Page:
VAST Data was founded in 2016 by CEO Renen Hallak, an ex-VP for R&D at XtremIO and its first engineer. Some time before that he worked on computer science looking at computing complexity, which seems appropriate.
He left XtremIO in 2015 and had a round of talks with potential customers and storage companies, talking about storage needs and technology roadmaps before founding VAST Data.
Hallak’s key insight was that customers did not want tiered storage systems but had to use them because flash storage was too expensive and not capacious enough, while disk was too slow.
He came round to thinking that QLC (4 bits/cell) flash and better data reduction could provide the capacity and XPoint the fast write persistence and metadata storage. NVMe over fabrics could provide a base for decoupled compute nodes running storage controller-type logic, accessing storage drives fast, and enabling huge scalability.
Ex-Dell EMC exec Mike Wing is VAST Data’s president and owns sales. He spent 15 years at EMC and then Dell EMC, running the Xtremio business and packaging VMAX and Unity all-flash systems.
Shacher Fienblit is the VP for R&D, coming from being the CTO at all-flash array vendor Kaminario. Jeff Denworth is VP for Product Management, and joined from CTERA. Analyst Howard Marks, the Deep Storage Net guy, is a tech evangelist and it’s his first full time post since 1987.
VAST Data’s R&D is in Israel. Everything else is in the USA, including the New York headquarters and mostly on the East Coast, because that’s where most of the target customers are to be found. There is a support office in Silicon Valley.
It received $40m in A-round funding in 2017 and had just has raised $40M of Series B funding, with the round led by TPG Growth, with participation from existing investors including Norwest Venture Partners, Dell Technologies Capital, 83 North and Goldman Sachs. Total funding is $80M.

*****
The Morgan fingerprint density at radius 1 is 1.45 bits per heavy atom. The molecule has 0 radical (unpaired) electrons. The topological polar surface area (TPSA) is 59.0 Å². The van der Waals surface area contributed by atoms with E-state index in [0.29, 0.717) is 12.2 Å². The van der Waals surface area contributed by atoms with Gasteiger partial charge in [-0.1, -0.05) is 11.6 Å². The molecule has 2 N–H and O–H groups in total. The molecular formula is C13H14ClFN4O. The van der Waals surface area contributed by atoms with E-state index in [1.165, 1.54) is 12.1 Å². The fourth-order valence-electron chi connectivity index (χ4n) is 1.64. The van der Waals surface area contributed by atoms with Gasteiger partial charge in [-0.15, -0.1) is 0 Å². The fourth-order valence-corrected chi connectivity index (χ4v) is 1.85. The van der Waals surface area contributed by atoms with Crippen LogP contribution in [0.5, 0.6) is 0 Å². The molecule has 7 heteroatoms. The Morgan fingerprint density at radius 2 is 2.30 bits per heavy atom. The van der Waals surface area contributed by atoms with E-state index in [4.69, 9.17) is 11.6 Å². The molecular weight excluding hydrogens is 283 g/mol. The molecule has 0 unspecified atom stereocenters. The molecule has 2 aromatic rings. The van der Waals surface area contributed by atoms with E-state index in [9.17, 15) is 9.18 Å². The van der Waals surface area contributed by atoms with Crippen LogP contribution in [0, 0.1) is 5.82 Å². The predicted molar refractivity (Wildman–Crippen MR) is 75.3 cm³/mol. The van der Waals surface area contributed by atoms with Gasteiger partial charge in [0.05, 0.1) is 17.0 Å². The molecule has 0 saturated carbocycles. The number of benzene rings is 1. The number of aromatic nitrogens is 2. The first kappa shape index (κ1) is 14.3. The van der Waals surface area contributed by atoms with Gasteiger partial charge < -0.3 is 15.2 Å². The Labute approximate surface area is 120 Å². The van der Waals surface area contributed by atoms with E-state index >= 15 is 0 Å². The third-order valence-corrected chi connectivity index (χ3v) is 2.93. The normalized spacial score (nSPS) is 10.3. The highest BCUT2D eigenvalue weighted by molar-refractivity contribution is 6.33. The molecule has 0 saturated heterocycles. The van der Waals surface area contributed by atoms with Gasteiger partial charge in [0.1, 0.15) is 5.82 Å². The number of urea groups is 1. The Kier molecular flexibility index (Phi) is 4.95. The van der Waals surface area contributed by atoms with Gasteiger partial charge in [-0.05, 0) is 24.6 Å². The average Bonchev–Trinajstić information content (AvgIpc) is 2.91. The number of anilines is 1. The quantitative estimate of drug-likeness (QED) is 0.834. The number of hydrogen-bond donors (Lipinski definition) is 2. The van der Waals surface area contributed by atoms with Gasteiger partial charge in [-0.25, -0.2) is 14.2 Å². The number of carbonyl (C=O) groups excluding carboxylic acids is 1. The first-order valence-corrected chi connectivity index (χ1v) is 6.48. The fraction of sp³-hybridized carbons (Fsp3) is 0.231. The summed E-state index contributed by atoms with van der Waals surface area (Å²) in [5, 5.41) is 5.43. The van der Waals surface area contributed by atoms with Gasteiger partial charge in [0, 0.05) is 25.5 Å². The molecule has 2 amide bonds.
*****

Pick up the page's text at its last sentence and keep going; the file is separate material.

Now VAST has come out of stealth, confident it has world-beating storage technology.
It sells its product three ways;
- As a 2U quad server appliance, with 8 x 50Gbit/s Ethernet links, running VAST containers, presenting NFS and S3 out to client servers, and the databox enclosure,
- As a Docker container image and databox enclosures, with the host servers running apps as well as the VAST containers,
- As a Docker container, meaning software-only.
The last point means that VAST could run in the public cloud, were the public cloud able to configure databoxes in the way VAST needs.
Every startup loves its technology baby and is convinced it is the most beautiful new child in the world. Hallack and his team are certain VAST will become a vast business.
If they are right VAST will be not just an extinction event for hard disk drives but also represent a threat to virtually all existing HW and SW storage companies. Can its tech live up to this potential or will it, like other startups, be a shooting star, with a bright but brief burst of light before burning up? We’ll see. It’s going to be an interesting ride; that’s for sure.
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